From October to December 2023, the restoration efforts showcased ongoing activities: repairing tree guards and fences damaged by wildlife, targeted de-weeding, and the inception of stone-lined pathways. Continuous repair work, coupled with efforts to secure permissions for signage installation, persisted. Regular tasks included watering nursery saplings and removing invasive Siam weed. Major activities involved de-weeding with hired labor, pathway construction, invasive species removal, waste disposal, road repairs, and successful engagements with forest department officials. Sustaining the site involved ongoing maintenance, including the installation and refilling of water bowls. Engaging the local community was evident through events like nature trails and bird feeder-making workshop, fostering community involvement in the project's vision. Furthermore, we organized various nature trails and corporate activities in the park, fostering a deeper connection between people and nature while promoting environmental awareness and conservation.
During this quarter, our dedicated efforts to support pollinators in our meticulously designed seven pollinator zones yielded promising results. The prominent presence of butterflies, various bee species, and moths in these zones underscores the success of our initiatives. In addition to our pollinator-focused work, we were thrilled to witness a significant increase in the presence of Spotted deer in the vicinity of our Deer browsing zones. This is a testament to the positive impact of our conservation efforts.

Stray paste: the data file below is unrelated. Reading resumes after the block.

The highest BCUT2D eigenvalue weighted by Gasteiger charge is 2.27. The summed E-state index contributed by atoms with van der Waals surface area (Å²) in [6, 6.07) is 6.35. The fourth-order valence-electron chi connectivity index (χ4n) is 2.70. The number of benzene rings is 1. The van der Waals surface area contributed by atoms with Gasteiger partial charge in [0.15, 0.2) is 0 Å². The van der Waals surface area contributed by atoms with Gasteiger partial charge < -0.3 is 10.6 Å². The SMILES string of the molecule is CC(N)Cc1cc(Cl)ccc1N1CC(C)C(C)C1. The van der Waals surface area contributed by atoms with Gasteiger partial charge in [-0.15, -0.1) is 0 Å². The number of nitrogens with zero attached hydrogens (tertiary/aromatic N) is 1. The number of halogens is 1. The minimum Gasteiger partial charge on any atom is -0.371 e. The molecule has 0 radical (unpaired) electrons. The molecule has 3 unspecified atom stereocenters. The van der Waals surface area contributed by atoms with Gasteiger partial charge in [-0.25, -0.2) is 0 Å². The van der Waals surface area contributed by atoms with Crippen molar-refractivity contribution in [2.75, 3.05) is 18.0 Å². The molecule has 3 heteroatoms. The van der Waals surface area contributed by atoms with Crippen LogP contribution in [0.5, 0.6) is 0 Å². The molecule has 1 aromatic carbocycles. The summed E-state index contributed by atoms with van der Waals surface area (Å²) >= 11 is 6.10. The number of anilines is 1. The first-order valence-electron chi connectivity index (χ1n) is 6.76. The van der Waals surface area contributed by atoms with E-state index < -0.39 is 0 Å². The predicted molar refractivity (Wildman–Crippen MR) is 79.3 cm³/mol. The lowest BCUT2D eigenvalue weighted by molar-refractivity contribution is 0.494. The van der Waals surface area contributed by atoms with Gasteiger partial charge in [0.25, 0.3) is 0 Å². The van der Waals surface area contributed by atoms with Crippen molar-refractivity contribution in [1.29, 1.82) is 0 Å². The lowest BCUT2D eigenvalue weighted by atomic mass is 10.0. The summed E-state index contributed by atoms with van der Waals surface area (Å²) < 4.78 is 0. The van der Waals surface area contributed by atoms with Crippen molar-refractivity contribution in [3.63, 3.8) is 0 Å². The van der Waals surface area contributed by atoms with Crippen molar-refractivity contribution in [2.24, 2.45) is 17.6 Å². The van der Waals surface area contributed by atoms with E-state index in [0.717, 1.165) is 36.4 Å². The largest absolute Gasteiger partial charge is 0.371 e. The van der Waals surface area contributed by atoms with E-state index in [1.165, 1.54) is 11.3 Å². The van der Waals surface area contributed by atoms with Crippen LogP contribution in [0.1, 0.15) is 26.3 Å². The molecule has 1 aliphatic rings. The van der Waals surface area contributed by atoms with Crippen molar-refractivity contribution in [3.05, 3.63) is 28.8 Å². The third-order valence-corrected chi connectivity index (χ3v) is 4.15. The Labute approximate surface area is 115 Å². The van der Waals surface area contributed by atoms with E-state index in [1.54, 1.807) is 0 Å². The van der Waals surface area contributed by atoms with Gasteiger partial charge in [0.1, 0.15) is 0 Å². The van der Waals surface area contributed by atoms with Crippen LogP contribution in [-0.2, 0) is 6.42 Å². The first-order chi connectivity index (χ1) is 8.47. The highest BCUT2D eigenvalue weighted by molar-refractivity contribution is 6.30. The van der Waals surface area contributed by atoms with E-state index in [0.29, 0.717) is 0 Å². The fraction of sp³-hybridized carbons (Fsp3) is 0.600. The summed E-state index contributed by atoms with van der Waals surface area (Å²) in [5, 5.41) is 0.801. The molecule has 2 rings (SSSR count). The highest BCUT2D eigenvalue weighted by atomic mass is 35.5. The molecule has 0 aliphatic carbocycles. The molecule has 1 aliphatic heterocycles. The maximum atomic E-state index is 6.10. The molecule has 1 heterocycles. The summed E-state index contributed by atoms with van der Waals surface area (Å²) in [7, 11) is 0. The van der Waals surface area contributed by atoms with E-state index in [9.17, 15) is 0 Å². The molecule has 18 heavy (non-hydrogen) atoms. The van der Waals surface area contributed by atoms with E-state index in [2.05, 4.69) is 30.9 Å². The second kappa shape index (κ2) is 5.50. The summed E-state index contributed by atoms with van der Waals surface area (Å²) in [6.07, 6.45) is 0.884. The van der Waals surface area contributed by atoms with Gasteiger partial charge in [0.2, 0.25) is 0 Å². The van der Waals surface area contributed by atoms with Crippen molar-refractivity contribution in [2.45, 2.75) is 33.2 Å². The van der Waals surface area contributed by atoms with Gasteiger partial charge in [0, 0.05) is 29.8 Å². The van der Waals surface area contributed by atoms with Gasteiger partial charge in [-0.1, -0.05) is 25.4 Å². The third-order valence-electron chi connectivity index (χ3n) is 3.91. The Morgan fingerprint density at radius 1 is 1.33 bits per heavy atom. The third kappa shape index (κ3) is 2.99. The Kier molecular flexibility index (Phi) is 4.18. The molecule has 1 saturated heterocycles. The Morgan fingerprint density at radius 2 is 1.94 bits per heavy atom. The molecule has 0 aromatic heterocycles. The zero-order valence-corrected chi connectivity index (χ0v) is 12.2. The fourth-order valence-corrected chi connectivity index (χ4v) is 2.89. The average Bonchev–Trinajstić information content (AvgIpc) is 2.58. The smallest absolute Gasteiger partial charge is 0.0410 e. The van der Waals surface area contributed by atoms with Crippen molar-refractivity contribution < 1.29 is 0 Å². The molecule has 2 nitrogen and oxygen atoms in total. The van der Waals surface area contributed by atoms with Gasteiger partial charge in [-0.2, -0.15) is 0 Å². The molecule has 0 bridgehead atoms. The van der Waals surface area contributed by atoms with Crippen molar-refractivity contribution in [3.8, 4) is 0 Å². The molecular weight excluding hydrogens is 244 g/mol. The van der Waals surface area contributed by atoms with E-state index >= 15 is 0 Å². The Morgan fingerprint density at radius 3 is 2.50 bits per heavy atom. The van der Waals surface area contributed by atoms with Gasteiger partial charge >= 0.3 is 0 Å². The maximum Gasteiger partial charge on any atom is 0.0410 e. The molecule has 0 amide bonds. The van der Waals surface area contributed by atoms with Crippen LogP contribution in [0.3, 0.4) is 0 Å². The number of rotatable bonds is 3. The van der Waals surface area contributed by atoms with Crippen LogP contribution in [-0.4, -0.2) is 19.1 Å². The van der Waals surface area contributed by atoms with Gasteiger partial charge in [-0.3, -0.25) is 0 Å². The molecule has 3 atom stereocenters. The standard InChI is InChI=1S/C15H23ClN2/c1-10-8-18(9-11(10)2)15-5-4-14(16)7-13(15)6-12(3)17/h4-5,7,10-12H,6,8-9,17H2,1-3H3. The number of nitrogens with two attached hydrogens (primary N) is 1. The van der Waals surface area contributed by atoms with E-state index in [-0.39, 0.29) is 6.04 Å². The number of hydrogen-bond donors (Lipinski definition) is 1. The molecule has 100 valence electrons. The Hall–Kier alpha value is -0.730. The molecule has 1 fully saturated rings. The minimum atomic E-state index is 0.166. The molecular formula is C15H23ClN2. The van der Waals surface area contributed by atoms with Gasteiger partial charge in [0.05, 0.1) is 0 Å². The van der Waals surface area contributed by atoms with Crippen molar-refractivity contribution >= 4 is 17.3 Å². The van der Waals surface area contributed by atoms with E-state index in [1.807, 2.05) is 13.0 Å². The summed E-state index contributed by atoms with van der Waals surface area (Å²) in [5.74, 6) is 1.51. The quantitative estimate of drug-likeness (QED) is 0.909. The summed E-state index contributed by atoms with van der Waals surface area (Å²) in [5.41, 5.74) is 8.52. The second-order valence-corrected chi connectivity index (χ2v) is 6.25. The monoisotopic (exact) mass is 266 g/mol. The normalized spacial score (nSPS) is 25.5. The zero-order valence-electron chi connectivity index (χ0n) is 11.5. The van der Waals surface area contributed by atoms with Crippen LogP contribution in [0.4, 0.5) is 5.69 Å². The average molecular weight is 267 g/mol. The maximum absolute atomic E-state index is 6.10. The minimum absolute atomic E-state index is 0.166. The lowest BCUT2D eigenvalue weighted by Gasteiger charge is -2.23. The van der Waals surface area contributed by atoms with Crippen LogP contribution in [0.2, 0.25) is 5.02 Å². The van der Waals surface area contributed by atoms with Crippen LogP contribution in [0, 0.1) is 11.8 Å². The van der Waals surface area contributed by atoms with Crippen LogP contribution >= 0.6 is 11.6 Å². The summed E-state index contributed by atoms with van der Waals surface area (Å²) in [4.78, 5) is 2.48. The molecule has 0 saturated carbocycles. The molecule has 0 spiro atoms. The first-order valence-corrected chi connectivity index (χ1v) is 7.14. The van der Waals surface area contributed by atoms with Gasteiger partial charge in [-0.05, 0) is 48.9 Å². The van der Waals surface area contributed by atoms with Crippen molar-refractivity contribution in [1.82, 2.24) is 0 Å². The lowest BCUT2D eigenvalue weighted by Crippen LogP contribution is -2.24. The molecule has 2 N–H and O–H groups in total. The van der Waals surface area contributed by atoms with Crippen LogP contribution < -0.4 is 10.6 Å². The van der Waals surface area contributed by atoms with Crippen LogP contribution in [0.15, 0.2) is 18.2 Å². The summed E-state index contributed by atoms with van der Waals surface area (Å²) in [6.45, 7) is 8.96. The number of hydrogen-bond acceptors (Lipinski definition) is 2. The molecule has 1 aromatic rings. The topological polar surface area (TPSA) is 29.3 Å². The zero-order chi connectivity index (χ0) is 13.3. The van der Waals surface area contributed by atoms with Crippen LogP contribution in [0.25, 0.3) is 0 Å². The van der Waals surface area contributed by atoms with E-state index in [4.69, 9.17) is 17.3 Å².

Apart from our plantation activities, we extended our support to existing trees, especially those growing along the forest edges, by implementing mulching and ring weeding practices. The regular maintenance of tree guards and fence guards in the pollinator zones and deer browsing areas became crucial due to the occasional damage caused by wild animals and vandalism. Furthermore, we organized various nature trails and corporate activities in the park, fostering a deeper connection between people and nature while promoting environmental awareness and conservation.
Over the past three months, caretakers were busy watering plants and repairing fences damaged by wild animals and wind. Demarcating sites where tree saplings died started on 30th March. In the nursery, 64 saplings are growing well. Repair work was completed on 21st April, and 160 wild climber seeds were collected on 25th April. Mulching was done by 30th April.